The northern white-cheeked gibbon (Nomascus leucogenys) is already functionally extinct in China (Fan & Huo 2009), and assessments of populations in Vietnam (Rawson et al 2011) and Laos (Duckworth 2008) conducted by FFI clearly show that few populations are viable. Declines of this Indochinese endemic species are recorded across its range, including in Vietnam. Pu Mat National Park represents one of the last population strongholds for this Critically Endangered species, holding over 130 groups. However, despite formal protection, hunting of gibbons is known to persist in Pu Mat, where they are actively targeted for a primate ‘bone balm’, as part of Traditional Chinese Medicine. Therefore, the project is extremely time sensitive.
Pu Mat National Park is one of Vietnam’s largest protected areas covering 91,113 hectares. Even in Pu Mat, the gibbon are exceptionally difficult to observe (although their songs are often heard, in the remotest areas). Pu Mat is a also priority area for other species that will benefit from the conservation interventions of this project, including the Saola (Pseudoryx nghetinhensis), which was only described in the 1990s, but is close to extinction, with no ‘safety net’ of individuals held in captivity and only extremely rare records from the wild.
The project goal is to secure the biodiversity values of Pu Mat National Park with a focus on the Critically Endangered flagship species of northern white-cheeked gibbon (Nomascus leucogenys), and enforce “No Kill” zones in the Park.
Specific activities will include: 1. Engaging local communities in forest protection, including supporting community-based conservation teams and awareness campaigns; 2. Support improvement of the enforcement of Pu Mat National Park, including the “No Kill” zones; 3. improve knowledge and capacity for biological monitoring including camera traps, biodiversity baseline surveys and vocalisation monitoring techniques.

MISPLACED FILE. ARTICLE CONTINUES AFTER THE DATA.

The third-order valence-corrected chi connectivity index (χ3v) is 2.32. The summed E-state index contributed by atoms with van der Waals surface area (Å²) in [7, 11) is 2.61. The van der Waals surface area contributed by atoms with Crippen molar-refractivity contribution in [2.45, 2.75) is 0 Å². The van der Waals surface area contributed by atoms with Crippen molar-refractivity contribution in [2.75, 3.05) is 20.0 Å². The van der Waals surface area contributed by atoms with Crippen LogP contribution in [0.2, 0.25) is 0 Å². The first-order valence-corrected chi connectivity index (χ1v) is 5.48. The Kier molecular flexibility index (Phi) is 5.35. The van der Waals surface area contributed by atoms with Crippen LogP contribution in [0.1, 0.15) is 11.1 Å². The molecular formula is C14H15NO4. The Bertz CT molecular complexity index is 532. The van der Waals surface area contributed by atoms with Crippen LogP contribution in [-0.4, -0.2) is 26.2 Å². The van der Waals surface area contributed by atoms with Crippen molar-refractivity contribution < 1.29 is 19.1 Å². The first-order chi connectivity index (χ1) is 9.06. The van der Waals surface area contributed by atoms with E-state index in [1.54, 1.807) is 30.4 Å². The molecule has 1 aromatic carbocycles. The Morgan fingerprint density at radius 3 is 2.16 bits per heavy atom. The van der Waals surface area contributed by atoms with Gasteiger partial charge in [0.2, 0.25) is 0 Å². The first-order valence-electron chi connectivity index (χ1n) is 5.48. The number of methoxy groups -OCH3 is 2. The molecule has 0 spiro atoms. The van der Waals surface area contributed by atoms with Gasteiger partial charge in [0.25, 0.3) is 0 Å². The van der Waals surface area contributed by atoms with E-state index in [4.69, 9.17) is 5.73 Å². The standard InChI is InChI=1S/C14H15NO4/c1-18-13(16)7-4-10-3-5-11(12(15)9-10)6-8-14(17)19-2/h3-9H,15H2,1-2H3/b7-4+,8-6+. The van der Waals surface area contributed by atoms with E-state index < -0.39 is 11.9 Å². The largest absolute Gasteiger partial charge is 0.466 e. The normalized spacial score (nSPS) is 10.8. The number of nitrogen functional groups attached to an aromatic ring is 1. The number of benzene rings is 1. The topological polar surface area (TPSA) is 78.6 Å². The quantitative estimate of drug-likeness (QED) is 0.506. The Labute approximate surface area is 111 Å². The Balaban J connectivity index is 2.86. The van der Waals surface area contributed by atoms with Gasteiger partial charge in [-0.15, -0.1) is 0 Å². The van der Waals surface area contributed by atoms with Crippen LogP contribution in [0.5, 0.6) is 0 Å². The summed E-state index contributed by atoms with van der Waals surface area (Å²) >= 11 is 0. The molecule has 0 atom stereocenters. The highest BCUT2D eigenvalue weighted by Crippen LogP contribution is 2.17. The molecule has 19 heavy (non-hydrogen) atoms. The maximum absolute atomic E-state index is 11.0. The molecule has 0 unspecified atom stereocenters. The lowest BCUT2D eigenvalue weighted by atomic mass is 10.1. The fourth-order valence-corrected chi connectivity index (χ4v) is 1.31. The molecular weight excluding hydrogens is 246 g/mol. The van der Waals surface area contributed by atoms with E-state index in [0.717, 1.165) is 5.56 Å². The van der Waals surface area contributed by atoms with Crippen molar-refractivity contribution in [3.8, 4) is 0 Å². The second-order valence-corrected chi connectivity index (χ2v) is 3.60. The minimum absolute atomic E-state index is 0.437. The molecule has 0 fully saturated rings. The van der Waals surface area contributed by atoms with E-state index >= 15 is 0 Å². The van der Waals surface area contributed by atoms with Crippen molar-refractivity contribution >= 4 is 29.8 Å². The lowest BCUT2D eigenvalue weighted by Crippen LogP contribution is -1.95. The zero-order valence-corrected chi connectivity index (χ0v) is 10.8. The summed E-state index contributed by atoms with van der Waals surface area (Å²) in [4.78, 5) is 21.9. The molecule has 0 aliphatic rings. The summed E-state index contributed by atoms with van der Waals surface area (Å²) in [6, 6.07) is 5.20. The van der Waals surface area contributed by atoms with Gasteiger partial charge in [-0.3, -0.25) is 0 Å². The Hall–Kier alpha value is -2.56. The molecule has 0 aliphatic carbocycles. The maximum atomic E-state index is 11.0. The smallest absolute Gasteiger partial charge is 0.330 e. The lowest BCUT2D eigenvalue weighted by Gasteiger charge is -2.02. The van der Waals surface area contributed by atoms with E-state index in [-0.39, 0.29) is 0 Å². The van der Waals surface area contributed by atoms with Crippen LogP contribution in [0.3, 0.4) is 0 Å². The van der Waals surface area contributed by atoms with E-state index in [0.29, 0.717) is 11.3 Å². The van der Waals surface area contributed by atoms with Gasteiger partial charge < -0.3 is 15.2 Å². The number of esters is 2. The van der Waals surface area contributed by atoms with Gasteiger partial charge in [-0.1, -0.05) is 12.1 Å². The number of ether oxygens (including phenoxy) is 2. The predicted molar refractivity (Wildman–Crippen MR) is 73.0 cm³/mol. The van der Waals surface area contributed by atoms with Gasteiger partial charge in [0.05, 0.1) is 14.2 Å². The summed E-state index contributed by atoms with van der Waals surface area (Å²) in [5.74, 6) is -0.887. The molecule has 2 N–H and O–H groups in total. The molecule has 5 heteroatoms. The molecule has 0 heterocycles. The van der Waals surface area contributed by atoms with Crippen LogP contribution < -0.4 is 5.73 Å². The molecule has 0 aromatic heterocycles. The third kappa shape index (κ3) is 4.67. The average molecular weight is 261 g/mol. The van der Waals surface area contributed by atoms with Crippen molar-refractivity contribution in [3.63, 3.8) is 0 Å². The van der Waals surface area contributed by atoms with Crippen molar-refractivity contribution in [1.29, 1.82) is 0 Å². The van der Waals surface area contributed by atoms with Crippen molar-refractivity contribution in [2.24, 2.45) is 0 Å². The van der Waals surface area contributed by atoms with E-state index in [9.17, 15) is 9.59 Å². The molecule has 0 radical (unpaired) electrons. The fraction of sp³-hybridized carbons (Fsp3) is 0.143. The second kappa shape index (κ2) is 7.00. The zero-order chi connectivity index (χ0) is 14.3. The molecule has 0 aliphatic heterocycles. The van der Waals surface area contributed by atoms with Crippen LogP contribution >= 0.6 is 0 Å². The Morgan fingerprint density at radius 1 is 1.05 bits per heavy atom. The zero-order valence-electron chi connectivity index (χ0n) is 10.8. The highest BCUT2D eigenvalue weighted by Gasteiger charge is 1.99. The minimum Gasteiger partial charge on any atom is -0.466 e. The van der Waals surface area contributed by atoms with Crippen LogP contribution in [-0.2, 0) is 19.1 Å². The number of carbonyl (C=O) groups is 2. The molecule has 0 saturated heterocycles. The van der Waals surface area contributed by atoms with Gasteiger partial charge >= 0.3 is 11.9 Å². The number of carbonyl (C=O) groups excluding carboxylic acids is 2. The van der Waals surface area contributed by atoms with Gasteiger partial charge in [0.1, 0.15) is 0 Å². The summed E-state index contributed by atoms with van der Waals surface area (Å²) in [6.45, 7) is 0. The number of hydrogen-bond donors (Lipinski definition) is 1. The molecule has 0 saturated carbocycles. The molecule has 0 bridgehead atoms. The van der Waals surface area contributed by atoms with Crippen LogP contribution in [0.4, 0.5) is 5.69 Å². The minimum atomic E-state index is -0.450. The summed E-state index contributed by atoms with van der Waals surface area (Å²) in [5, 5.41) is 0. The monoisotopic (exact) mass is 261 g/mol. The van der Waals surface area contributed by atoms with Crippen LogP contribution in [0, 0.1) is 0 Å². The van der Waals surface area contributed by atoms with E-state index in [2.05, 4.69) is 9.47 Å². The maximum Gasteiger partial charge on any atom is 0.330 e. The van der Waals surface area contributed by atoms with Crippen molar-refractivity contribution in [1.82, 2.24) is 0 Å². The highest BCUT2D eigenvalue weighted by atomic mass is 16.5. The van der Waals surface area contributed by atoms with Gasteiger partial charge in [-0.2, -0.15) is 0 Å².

The Large-antlered Muntjac is native to Laos and Vietnam (and possibly marginally in Cambodia) where it is largely restricted to the Annamite Mountain range. Its current occurrence across this range is uncertain, and the global population is scarce and scattered in isolated populations, which, in Vietnam, are all small or have recently faced local extinction. Since the remarkable scientific discovery of the species in 1994, there have been no project specifically focusing on the species. The species was up-listed from Endangered (2008) to Critically Endangered in 2016. Its global conservation status has been assessed based on the few post-2000 (direct or indirect) records across its geographic range compared to record rates pre-2000; evidence-based declines in the most healthy populations; the considerable increase in commercial and recreational wildlife hunting in the species’ range; the considerable reduction in suitable habitat for the species and the fact that the species is associated with mainly lowlands, which are systematically in close proximity to human settlements, where hunting for local consumption and trade has increased in the past decade. These compiled evidences have led to the conclusion that the Large-antlered Muntjac’s global population has faced a decline of over 90% in the last 20-30 years, and will continue to decline at the same rate until total extinction if no urgent action is taken to reverse current trends. The chore global population of the species (which has already experienced important declines) occur in Laos and notably in the Nakai-Nam Theun National Protected Area (NNT NPA), where it is imperative to act now to ensure a sustainable population. This project aims the population in NNT NPA to develop Conservation Action Plans at the global scale.